Arctic Convoys 1942: The Luftwaffe cuts Russia's lifeline (Air Campaign) (Paperback)
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A new history of the most crucial few months of the Arctic Convoys, when Germany's air power forced the Allies to retreat to the cover of winter.
Between spring and autumn 1942, Germany was winning the battle of the Arctic Convoys. Half of PQ-15 was sunk in May, PQ-17 was virtually obliterated in July, and in September 30 percent of PQ-18 was sunk. The Allies were forced to suspend the convoys until December, when the long Arctic nights would shield them.
Mark Lardas argues that in 1942, it was Luftwaffe air power that made the difference. With convoys sailing in endless daylight, German strike aircraft now equipped and trained for torpedo attacks, and bases in northern Norway available, the Luftwaffe could wreak havoc. Three-quarters of the losses of PQ-18 were due to air attacks. But in November, the Luftwaffe was redeployed south to challenge the Allied landings in North Africa, and the advantage was lost. Despite that, the Allies never again sailed an Arctic convoy in the summer months.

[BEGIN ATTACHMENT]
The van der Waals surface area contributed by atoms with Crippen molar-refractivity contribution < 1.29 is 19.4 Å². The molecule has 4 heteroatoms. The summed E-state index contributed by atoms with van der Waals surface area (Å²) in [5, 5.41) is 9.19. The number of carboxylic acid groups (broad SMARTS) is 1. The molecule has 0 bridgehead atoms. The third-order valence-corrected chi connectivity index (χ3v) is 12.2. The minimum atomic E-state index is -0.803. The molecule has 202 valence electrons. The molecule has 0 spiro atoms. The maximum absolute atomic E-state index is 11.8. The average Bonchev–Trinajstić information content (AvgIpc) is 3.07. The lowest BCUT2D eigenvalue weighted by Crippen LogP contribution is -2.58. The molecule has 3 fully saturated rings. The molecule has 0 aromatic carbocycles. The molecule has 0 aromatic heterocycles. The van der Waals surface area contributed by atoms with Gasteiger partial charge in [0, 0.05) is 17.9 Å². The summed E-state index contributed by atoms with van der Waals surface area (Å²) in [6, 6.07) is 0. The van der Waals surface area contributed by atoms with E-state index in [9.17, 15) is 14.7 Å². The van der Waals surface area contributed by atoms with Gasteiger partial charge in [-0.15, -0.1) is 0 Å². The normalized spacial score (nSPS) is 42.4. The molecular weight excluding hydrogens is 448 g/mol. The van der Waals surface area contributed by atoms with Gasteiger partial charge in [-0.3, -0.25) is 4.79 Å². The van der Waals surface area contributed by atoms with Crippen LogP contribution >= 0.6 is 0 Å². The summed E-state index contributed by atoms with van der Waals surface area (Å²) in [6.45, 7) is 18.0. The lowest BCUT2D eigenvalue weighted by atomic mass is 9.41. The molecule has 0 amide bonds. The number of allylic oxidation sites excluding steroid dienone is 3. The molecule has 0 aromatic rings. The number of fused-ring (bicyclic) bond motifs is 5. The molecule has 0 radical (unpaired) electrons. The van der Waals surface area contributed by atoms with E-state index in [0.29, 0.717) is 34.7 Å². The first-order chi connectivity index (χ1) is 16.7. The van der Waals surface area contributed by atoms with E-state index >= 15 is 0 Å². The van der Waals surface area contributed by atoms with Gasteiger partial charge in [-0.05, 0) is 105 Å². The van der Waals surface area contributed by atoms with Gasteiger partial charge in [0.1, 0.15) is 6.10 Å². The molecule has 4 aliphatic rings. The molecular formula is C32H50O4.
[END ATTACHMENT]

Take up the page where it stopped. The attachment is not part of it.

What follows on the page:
Fully illustrated with archive photos, striking new artwork, maps and diagrams, this is the remarkable history of the Luftwaffe's last strategic victory of World War II.
About the Author
Mark Lardas has been fascinated by things related to the sea and sky his entire life. From building models of ships and aircraft as a teen, his maritime interest led him to study Naval Architecture and Marine Engineering, but his interest in aviation led him to take a job on the then-new Space Shuttle program. Over the next 30 years he worked as a navigation engineer on the Shuttle program. Currently he works developing commercial aircraft systems as a quality assurance manager. He has written extensively about aircraft and warships and is the author of 25 books, all related to military, naval or maritime history.
Adam Tooby is an internationally renowned digital artist and illustrator. His work can be found in publications worldwide and as box art for model aircraft kits. He also runs a successful illustration studio and aviation prints business. He is based in Cheshire, UK. To buy artwork, or contact the artist, visit http://www.adamtooby.com/.